Wednesday, December 20, 2006

Peak Oil

Peak Oil is the point at which global oil producution reaches its maximum, and from there on it's all downhill. With oil demand continuing to grow, the only consequences can be shortages and rapidly increasing prices. Peak Oil is predicted by some (based on experience and scientific analysis) to occur in 2010.

An excellent site on this subject is

It might make you think, it might make you worry; but if we have an understanding of what the likely problems will be, we can at least prepare for them.

Friday, December 15, 2006

The Biofuel debate

The Independent published my letter yesterday and today there was a response from Nigel Clarke of York. (I live in York, too.)

His point was that the energy value from an acre of biofuel crop was much less than the energy value of food grown on the same area.

Wednesday, December 13, 2006

Carbon or Carbon dioxide?

Apparently the UK emits 2% of the world’s CO2 or 150 million tonnes. I was confused when I saw an advertisement from the Carbon Trust talking about 648 million tonnes, so I phoned them up and then sent the following email.

“Your advertisement in today's Independent talks about annual CO2 emissions of 648m tonnes, while the DTI report "The Energy Challenge" quotes 150m tonnes. One of your customer advisors pointed out that your figure is for CO2 but the DTI figure is the carbon component only. If we take the atomic weight of carbon at 12 and oxygen at 16,carbon accounts for 12/44 of the weight of CO2, or 27%.

"Dividing 150 by 27% gives 550, not 650. Is your figure for CO2, or have you included other greenhouse gases as well? I'm about to publish a book on this, so I need to know the right answer!”

Here’s their reply:

“Dear Mr. Day,

"The figures cover carbon emissions from fuel use and so do not include carbon emissions from other processes or emissions of other greenhouse gases.

"The figure of 648 million tonnes of carbon dioxide (equivalent to 176.4 million tonnes of carbon) is the total UK carbon emission consumption.
This is different from the UK carbon emission production. Our figures differ from the 2002 UK Production Footprint, produced by Defra in 3 key
* Ours includes aviation fuel use;
* We use slightly higher water transport figures; and
* Our report talks about UK consumption and so includes carbon
emissions from products produced overseas and brought to the UK for consumption (e.g. Chinese T-shirts and German cars). For consistency, our figure excludes emissions from products and services which are produced in the UK but which are then sent overseas for consumption (e.g. Scotch Whisky sent to the Far East). The UK is a net importer of products and services and so our consumption footprint is higher than our production footprint as a consequence.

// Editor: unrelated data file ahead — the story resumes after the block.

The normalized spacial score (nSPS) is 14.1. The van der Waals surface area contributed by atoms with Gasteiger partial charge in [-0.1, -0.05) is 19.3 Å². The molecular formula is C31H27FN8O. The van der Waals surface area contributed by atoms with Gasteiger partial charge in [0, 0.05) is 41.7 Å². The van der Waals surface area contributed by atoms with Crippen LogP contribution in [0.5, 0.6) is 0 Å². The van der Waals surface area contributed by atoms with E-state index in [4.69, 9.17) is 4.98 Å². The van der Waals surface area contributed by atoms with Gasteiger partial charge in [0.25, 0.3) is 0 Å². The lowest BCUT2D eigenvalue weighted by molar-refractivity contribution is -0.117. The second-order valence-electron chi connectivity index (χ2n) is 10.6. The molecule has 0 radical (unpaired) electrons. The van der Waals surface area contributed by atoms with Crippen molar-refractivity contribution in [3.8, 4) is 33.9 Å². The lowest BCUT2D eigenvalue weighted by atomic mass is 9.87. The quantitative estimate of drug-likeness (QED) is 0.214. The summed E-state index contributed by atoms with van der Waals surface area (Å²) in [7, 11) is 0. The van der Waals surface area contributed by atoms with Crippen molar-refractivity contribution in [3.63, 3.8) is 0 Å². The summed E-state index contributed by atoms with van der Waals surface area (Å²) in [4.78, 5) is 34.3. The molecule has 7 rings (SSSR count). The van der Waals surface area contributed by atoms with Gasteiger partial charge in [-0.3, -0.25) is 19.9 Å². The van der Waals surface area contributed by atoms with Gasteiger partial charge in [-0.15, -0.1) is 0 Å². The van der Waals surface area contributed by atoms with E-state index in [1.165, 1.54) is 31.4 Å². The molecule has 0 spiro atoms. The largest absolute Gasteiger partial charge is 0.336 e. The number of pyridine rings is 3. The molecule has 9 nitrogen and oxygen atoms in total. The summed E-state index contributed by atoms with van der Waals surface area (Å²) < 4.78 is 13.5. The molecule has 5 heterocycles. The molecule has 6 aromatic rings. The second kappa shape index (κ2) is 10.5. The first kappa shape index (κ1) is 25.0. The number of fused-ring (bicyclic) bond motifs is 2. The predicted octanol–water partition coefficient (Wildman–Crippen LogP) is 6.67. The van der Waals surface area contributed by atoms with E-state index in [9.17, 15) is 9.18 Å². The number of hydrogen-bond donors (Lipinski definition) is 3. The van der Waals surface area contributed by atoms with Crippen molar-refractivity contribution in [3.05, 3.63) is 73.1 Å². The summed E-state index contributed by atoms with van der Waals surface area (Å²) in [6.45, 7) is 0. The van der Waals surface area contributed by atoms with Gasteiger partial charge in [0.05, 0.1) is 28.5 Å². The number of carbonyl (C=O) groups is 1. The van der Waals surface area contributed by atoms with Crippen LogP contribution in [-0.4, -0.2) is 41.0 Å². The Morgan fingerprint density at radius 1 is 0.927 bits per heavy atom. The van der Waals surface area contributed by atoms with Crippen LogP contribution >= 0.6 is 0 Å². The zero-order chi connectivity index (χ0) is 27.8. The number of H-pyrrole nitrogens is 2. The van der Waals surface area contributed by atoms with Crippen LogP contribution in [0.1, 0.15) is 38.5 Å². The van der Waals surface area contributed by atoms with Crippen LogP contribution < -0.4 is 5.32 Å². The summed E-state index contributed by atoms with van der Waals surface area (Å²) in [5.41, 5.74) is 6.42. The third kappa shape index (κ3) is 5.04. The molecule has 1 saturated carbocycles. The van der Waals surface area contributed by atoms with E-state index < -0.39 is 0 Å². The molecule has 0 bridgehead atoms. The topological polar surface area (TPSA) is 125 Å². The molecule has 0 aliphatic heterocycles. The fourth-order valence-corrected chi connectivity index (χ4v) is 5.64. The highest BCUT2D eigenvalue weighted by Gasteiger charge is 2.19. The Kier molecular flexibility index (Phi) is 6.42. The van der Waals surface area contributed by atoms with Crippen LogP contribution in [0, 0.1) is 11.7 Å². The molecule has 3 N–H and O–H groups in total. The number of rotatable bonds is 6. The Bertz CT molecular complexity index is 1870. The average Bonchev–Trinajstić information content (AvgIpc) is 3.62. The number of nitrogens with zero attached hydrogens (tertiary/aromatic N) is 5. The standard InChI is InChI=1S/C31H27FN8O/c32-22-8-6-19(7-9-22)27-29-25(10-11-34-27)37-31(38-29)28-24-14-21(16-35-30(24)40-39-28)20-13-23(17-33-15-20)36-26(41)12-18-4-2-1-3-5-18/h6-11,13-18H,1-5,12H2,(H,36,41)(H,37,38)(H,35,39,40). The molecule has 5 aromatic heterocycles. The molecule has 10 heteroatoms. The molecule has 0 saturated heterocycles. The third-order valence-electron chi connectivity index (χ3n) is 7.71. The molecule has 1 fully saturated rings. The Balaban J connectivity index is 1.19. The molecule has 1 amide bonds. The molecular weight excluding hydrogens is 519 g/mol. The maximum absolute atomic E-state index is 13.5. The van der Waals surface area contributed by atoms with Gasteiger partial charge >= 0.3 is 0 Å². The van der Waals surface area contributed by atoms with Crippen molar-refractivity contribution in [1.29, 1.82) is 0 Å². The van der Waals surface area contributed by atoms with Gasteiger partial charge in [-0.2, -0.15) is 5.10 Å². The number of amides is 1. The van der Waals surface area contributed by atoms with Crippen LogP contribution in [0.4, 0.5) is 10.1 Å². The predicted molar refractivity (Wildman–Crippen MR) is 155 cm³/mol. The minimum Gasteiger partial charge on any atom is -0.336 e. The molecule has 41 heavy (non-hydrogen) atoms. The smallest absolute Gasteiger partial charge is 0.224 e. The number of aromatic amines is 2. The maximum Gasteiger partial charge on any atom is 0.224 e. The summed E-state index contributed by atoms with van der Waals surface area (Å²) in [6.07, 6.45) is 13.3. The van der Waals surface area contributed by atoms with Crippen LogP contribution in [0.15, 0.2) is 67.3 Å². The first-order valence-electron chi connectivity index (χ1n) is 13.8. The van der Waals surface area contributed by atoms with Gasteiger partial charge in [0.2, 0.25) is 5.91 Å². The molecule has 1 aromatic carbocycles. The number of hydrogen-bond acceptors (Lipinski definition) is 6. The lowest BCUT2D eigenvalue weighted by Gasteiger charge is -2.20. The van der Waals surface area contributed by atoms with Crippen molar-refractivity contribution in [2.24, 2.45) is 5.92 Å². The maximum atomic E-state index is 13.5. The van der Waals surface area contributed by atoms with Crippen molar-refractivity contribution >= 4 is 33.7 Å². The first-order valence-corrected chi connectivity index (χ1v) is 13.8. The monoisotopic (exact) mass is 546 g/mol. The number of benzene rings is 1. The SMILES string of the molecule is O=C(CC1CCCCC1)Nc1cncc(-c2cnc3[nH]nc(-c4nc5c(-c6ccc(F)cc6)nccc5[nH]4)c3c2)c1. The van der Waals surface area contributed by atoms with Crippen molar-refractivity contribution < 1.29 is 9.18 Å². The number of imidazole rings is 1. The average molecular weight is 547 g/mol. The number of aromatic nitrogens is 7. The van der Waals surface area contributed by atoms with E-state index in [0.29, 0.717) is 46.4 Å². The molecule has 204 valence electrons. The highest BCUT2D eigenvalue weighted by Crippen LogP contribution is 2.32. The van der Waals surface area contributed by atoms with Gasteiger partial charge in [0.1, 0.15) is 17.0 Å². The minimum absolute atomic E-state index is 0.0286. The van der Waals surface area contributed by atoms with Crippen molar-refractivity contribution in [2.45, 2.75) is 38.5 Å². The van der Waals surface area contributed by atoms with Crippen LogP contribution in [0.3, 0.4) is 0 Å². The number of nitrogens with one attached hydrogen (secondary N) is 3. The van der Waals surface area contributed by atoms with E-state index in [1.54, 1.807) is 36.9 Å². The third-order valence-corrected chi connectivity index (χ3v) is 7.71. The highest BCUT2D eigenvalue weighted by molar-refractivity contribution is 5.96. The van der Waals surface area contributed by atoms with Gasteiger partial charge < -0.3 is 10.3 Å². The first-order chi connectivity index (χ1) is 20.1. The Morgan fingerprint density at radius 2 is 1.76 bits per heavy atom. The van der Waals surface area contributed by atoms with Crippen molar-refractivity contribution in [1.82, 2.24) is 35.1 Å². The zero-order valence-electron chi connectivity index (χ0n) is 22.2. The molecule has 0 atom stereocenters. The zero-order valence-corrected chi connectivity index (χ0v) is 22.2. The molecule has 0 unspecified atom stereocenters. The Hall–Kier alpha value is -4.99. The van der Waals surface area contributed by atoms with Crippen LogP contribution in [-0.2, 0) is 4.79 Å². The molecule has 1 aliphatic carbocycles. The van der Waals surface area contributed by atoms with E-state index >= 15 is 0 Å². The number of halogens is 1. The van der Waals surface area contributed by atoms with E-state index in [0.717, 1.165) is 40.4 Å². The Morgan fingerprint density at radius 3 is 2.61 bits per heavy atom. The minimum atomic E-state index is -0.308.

"There is a breakdown of these differences on page 22 of our report 'The carbon emissions generated in all that we consume', which is available from the Carbon Trust website at this link.

"Note: The figures presented in this report are in terms of carbon not carbon dioxide.”

A clear and comprehensive answer. So now we know!

Monday, December 11, 2006

Green Motoring for Christmas

I saw this in the Private Eye Christmas Gift guide and just had to share it. Do you know a 4x4 driver with a conscience? This is just the thing for their stocking!

Sunday, December 10, 2006

Biofuels - the truth!

Here's a letter I've just sent to the Independent:

"It’s time to nail the lie that bio-fuels are carbon-neutral. (Brown’s ‘green’ tax changes hit biofuel, 8th November) Growing crops for bio-fuel absorbs the carbon that bio-fuels emit, but it does not remove the emissions created in planting, fertilising, harvesting, transporting and processing these crops before they can be made into fuel.
Bio-fuels are not green. The EU demands that 5.75% of all road fuel should be biofuel by next year but we will have to import the crops to meet this target because Europe does not have enough agricultural land. In Brazil they cut down the rain forest to grow more sugar cane for ethanol; in Malaysia they cut down the rain forest to grow oil palms; in the US they subsidise the production of ethanol from wheat and maize, leaving less grain surpluses for needy nations.
The truth is that in the face of climate change and energy shortages we are desperately seeking substitute fuels so that we can continue our present lifestyles. It is time we managed energy demand rather than assuming we will always be able to expand supply. We must plan for fundamental changes; otherwise the imminent oil shock, gas shock, electricity shock and very-cold-houses shock really will be a shock."

Thursday, December 07, 2006

How green is Brown?

New green taxes were expected in yesterday's pre-budget statement, and when they came they upset the environmental lobby and everyone else as well.

Sir Nicholas Stern's recent report on the costs of climate change said that every country should devote 1% of GDP to combating climate change, but the new taxes are estimated to cover little more than a tenth of that. We saw an increase in petrol duy of 1.25p/litre and a doubling of air passenger duty. Stamp duty will also be abolished on "zero carbon-emission" homes for a limited period. This will apparently encourage more to be built, though there will be no immediate benefit from the new rules because there is no stamp duty on new homes, only on the sale of existing properties. Apparently such homes could save 8m tonnes of carbon per annum by 2050; not a great deal compared with the UK's total annual emissions of 150m tonnes.

The petrol duty was seen as not nearly enough by Greenpeace. They wanted the Chancellor to bring back the "fuel escalator" which added regualr increases to the price until the government abandoned it in 2000 in the face of the fuel protests which blockaded refineries. Transport organisations said the increase was unjustified as it would simply put up the prices of everything in the shops. There was criticism of the air passenger levy as well: it would not stop people flying but simply cost them more.